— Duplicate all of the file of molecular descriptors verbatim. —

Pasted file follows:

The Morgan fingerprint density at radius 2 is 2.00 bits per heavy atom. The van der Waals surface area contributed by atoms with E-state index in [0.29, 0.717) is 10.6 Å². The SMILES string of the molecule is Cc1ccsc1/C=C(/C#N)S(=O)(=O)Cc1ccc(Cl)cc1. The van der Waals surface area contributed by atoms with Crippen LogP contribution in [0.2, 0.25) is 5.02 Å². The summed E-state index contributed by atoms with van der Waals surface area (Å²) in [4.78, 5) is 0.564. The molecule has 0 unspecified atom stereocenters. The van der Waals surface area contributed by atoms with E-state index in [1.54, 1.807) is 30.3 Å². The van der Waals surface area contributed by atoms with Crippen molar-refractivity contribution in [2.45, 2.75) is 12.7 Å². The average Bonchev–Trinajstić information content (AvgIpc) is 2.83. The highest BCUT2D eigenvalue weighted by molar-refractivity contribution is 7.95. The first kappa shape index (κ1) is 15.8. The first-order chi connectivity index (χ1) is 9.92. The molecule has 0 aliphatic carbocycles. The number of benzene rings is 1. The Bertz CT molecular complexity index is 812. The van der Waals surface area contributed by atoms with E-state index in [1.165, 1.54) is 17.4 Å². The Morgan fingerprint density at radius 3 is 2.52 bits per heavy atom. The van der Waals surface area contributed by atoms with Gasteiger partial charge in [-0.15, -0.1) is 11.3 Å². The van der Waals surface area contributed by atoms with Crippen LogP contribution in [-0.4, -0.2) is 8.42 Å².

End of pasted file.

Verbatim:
The Morgan fingerprint density at radius 2 is 2.00 bits per heavy atom. The van der Waals surface area contributed by atoms with E-state index in [0.29, 0.717) is 10.6 Å². The SMILES string of the molecule is Cc1ccsc1/C=C(/C#N)S(=O)(=O)Cc1ccc(Cl)cc1. The van der Waals surface area contributed by atoms with Crippen LogP contribution in [0.2, 0.25) is 5.02 Å². The summed E-state index contributed by atoms with van der Waals surface area (Å²) in [4.78, 5) is 0.564. The molecule has 0 unspecified atom stereocenters. The van der Waals surface area contributed by atoms with E-state index in [1.54, 1.807) is 30.3 Å². The van der Waals surface area contributed by atoms with Crippen molar-refractivity contribution in [2.45, 2.75) is 12.7 Å². The average Bonchev–Trinajstić information content (AvgIpc) is 2.83. The highest BCUT2D eigenvalue weighted by molar-refractivity contribution is 7.95. The first kappa shape index (κ1) is 15.8. The first-order chi connectivity index (χ1) is 9.92. The molecule has 0 aliphatic carbocycles. The number of benzene rings is 1. The Bertz CT molecular complexity index is 812. The van der Waals surface area contributed by atoms with E-state index in [1.165, 1.54) is 17.4 Å². The Morgan fingerprint density at radius 3 is 2.52 bits per heavy atom. The van der Waals surface area contributed by atoms with Gasteiger partial charge in [-0.15, -0.1) is 11.3 Å². The van der Waals surface area contributed by atoms with Crippen LogP contribution in [-0.4, -0.2) is 8.42 Å².